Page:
That “secret sauce,” he adds, is the customer-relationship management aspect of the merchant wallets. It’s the connection between the consumer’s shopping behavior and the retailer’s marketing department. It’s the ability to create messaging that engages and persuades the consumer.
“Rewards, offers, and loyalty promotions are extremely effective in motivating usage,” Crone says. “A great example is the launch this year of petroleum fueling apps from BP, Shell, and 76 [ConocoPhillips]. These three and many others in the fuel category have launched their own branded mobile apps with mobile payments fully integrated with their existing loyalty programs. To drive adoption of the apps, they included supplemental discounts on fuel purchases using their branded apps.”
Others have long offered that integration. Walgreen Co. enabled the ability to redeem its Balance Rewards loyalty points in 2015, which made it the first retailer to offer that capability, a year after Apple Pay debuted.
When Javelin researched why adoption of tech-based wallets hadn’t been stronger, it found two primary causes. “The first is consumers,” Tedder says. “When we asked them what they wanted in a mobile application, payments were near the bottom.”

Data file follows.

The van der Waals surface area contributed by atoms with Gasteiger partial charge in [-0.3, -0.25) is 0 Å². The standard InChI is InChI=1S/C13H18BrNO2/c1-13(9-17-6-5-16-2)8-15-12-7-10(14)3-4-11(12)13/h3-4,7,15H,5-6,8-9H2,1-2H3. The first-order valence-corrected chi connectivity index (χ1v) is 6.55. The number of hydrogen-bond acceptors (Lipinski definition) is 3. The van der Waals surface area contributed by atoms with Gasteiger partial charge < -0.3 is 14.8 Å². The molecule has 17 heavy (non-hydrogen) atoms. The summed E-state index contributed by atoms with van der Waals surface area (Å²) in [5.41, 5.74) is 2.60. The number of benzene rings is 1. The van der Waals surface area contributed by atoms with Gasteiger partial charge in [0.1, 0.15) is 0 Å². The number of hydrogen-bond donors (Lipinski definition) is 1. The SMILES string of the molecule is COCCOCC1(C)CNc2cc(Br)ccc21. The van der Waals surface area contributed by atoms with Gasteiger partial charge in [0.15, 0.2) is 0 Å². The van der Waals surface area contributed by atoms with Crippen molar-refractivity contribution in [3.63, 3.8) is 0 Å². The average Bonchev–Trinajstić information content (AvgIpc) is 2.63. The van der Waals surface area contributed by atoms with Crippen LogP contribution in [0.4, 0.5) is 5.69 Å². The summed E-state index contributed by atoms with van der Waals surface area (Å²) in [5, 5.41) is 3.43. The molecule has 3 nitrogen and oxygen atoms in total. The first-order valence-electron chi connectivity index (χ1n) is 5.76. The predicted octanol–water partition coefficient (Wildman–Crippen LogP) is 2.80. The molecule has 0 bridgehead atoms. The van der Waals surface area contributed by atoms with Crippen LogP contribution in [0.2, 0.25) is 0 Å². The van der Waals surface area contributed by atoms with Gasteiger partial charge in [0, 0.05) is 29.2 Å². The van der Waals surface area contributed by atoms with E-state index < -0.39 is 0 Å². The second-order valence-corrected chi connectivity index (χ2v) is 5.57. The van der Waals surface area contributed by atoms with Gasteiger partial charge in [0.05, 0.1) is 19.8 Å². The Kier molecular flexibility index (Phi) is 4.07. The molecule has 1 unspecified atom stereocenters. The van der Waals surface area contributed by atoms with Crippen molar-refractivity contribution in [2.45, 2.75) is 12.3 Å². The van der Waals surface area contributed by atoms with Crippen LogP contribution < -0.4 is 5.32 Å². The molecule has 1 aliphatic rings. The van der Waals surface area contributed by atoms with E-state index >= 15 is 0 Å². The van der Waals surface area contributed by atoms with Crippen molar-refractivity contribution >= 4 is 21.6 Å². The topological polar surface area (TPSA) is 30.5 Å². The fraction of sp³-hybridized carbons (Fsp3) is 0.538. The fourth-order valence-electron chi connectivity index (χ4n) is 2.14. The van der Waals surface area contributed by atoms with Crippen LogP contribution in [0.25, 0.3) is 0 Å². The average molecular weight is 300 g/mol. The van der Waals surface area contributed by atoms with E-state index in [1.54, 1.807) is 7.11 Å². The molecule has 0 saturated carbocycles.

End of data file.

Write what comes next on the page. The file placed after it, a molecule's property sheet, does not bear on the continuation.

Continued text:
One reason for that is how well-trained consumers are already to pull out a card and swipe it on, or dip it in, a reader, Tedder says. “It’s a frictionless behavior,” she says. And, plenty of consumers don’t see the value in using a mobile wallet, especially when using a card is easier.
The other factor limiting general-purpose mobile wallet use is that many consumers aren’t sure where they can use one, Tedder says. “I can’t say how many times I’ve asked a clerk if they take Google Pay and they don’t know,” she says.
And, while the card brands agreed on a radio-wave symbol to indicate contactless acceptance for cards and smart phones, many consumers are unsure where the reader is located on point-of-sale terminals.
Throw in general consumer anxiety about the security of mobile payments—some 38% in a recent PSCU survey said security concerns held them back from using mobile payments—and the situation worsens, Tedder says.
The ‘Gold Standard’
So how do the retailer wallets get around these concerns? After all, many of them use technology like bar codes that may not be as new and interesting as encrypting card numbers and tokenization. The reason lies in the data connection.
“The gold standard of how to get customers to use mobile is Starbucks,” Tedder says. “It’s very easy.” Starbucks creates games, or challenges, within its app to drive repeat behavior. One, labeled Star Streak, encourages users to collect up to 100 bonus stars (125 earns a free drink) by making a purchase on six consecutive days by the game’s conclusion. Such challenges require the consumer to pay with their Starbucks app.